Next Article in Journal
TXNDC5, a Newly Discovered Disulfide Isomerase with a Key Role in Cell Physiology and Pathology
Next Article in Special Issue
Melatonin and Female Hormone Secretion in Postmenopausal Overweight Women
Previous Article in Journal
Recent Developments in β-Cell Differentiation of Pluripotent Stem Cells Induced by Small and Large Molecules
Previous Article in Special Issue
Expression of the MT1 Melatonin Receptor in Ovarian Cancer Cells
Open AccessReview

Protecting the Melatonin Rhythm through Circadian Healthy Light Exposure

1
Department of Physiology, Faculty of Biology, University of Murcia, Murcia 30100, Spain
2
Department of Cellular and Structural Biology, University of Texas Health Science Center, San Antonio, TX 78229, USA
3
Johann Friedrich Blumenbach Institute of Zoology and Anthropology, University of Göttingen, Göttingen 37073, Germany
*
Author to whom correspondence should be addressed.
Int. J. Mol. Sci. 2014, 15(12), 23448-23500; https://doi.org/10.3390/ijms151223448
Received: 3 September 2014 / Revised: 2 November 2014 / Accepted: 9 November 2014 / Published: 17 December 2014
(This article belongs to the Special Issue Advances in the Research of Melatonin 2014)
Currently, in developed countries, nights are excessively illuminated (light at night), whereas daytime is mainly spent indoors, and thus people are exposed to much lower light intensities than under natural conditions. In spite of the positive impact of artificial light, we pay a price for the easy access to light during the night: disorganization of our circadian system or chronodisruption (CD), including perturbations in melatonin rhythm. Epidemiological studies show that CD is associated with an increased incidence of diabetes, obesity, heart disease, cognitive and affective impairment, premature aging and some types of cancer. Knowledge of retinal photoreceptors and the discovery of melanopsin in some ganglion cells demonstrate that light intensity, timing and spectrum must be considered to keep the biological clock properly entrained. Importantly, not all wavelengths of light are equally chronodisrupting. Blue light, which is particularly beneficial during the daytime, seems to be more disruptive at night, and induces the strongest melatonin inhibition. Nocturnal blue light exposure is currently increasing, due to the proliferation of energy-efficient lighting (LEDs) and electronic devices. Thus, the development of lighting systems that preserve the melatonin rhythm could reduce the health risks induced by chronodisruption. This review addresses the state of the art regarding the crosstalk between light and the circadian system. View Full-Text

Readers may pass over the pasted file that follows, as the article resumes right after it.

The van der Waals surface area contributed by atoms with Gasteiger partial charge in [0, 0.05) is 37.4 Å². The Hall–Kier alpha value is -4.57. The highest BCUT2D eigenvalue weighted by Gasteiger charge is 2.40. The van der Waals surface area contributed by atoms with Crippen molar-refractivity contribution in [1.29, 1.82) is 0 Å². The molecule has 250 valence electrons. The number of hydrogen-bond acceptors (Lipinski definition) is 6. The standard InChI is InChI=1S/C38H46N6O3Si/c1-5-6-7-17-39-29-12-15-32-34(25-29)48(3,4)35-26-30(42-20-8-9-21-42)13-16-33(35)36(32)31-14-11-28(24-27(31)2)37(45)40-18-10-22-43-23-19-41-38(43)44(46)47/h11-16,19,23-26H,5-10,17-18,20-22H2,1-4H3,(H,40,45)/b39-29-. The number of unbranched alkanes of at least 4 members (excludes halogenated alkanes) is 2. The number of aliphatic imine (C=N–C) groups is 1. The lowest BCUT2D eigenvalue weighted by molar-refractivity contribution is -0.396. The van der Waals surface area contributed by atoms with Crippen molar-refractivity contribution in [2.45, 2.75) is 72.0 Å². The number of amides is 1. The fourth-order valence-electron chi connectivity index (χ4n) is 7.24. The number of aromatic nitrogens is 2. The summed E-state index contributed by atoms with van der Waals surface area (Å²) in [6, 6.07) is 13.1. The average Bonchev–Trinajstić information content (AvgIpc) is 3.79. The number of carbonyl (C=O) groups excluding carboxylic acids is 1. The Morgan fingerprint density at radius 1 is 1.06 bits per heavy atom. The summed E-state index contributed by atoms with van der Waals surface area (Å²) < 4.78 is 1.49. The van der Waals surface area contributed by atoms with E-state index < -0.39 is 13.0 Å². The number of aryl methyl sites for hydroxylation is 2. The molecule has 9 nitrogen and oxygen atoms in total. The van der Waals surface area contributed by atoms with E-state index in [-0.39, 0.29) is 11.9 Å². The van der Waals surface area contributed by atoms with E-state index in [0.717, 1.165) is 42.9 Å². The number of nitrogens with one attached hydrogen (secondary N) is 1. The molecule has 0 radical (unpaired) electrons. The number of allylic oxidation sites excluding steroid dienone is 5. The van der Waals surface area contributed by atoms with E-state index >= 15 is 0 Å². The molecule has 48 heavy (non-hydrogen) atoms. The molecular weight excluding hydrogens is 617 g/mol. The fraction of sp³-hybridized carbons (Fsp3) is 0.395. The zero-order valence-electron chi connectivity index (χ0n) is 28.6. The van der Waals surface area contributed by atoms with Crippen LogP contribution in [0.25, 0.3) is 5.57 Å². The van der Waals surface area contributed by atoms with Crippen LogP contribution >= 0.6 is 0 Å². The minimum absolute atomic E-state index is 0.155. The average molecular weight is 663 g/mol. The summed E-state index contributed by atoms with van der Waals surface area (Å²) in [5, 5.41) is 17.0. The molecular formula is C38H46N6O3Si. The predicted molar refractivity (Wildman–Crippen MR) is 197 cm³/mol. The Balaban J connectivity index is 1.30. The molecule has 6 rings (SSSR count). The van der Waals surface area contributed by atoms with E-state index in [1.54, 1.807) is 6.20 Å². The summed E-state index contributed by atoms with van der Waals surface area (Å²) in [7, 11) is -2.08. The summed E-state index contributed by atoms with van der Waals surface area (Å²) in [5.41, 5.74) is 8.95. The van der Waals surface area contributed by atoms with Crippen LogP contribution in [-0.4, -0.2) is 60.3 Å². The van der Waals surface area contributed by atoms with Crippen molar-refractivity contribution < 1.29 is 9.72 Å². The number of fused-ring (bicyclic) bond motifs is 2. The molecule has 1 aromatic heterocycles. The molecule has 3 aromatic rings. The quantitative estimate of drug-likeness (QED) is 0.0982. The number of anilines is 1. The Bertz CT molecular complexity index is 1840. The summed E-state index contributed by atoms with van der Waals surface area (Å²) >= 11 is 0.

Keywords: chronodisruption; circadian; light at night (LAN); melanopsin; melatonin chronodisruption; circadian; light at night (LAN); melanopsin; melatonin
Show Figures

Figure 1

MDPI and ACS Style

Bonmati-Carrion, M.A.; Arguelles-Prieto, R.; Martinez-Madrid, M.J.; Reiter, R.; Hardeland, R.; Rol, M.A.; Madrid, J.A. Protecting the Melatonin Rhythm through Circadian Healthy Light Exposure. Int. J. Mol. Sci. 2014, 15, 23448-23500.

Show more citation formats Show less citations formats

Article Access Map by Country/Region

1
Only visits after 24 November 2015 are recorded.
Search more from Scilit
 
Search
Back to TopTop